Jesus had tried to show His closest apostles this at the Transfiguration too. He had showed them some of His glory then and demonstrated how He is linked to Moses and Elijah, the Law and the Prophets. In the version of the Transfiguration in St. Matthew, Jesus tells Peter, James, and John that He will suffer at the hands of the same men who put the returning Elijah John the Baptist to death. The Transfiguration occurred to assure the apostles of Jesus Christ’s great power and certain victory over evil and death. Jesus words in the Gospel today were trying to bring them comfort in anticipation of his Crucifixion and death.
But that death was not the end. Jesus says, “Because I go to the Father and you see me no more.” Christ is victorious in His death. Righteousness is victorious. The Son is with the Father in heaven. At the darkest hour of creation, on Calvary, light has broken in on the world. God’s light has found unnumbered souls waiting in the darkness. The barrier of death has been broken down too so that those in Hades have been freed along with our conquering Lord. Satan may have thought he had a great victory with Christ crushed and broken on the Cross, but not so! When the veil of the Temple was torn apart and the dead saints were seen to once again walk among the living, then all the powers of evil new their remaining time was short. Those who condemned Jesus are themselves condemned. Every insult heaped on Him only enhances His majesty. “Truly, truly, I say to you, you will weep and lament, but the world will rejoice; you will be sorrowful, but your sorrow will turn to joy.”
And so it is that on Easter Day, they rejoiced indeed at their and our risen Lord as we do this Eastertide. After a period of sadness, their Master has returned—impossibly—from the dead. The sad and tragic parting was remembered, as the Mother remembers the birthing of her children, but the pain and suffering have transformed into an ecstatic joy at the miracle of life—like the miracle every Mother including His Mother understands so well.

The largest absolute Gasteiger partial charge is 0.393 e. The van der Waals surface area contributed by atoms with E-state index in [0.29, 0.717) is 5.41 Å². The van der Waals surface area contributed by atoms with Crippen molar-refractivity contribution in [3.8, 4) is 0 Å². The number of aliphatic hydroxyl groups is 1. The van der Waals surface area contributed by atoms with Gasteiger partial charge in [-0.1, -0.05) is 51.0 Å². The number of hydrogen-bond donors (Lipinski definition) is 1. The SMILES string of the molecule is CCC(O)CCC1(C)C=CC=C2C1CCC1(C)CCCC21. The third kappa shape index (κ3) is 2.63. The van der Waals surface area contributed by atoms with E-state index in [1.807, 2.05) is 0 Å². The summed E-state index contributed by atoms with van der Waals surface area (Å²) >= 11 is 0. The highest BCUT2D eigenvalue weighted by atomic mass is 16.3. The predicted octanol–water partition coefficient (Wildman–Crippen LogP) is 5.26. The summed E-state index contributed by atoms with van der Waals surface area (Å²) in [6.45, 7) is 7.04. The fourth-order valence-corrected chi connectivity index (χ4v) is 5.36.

“I will see you again, and your heart shall rejoice, and your joy no man taketh from you.” After Jesus Ascension, he sits on the right hand of God the Father, as we know from the Creed. And He will come again to judge the living and the dead. And so we too lie in an in-between time like His apostles. Their astonishment at Easter will be like ours when the Christ comes again into our lives whether we have passed beyond the vale or not. We are one with those who have gone before us. The Church is of one fabric. Those of us continuing in life must expect the sorrows of this world but ever with the expectation of the great joy of being in our Lord’s presence. And deep in our souls we share a joy no man can take from us. We know the truth—that the Lord Jesus Christ has died for our sins and for the sins of the whole world and that He has conquered death for us and reconciled us with our Father in heaven. There can be no greater joy, a joy we share with each other and all who come in contact with us on our life-journeys. He has gone ahead to prepare a place for us in the mansions of His Father.
Bishop Edwin Tompkins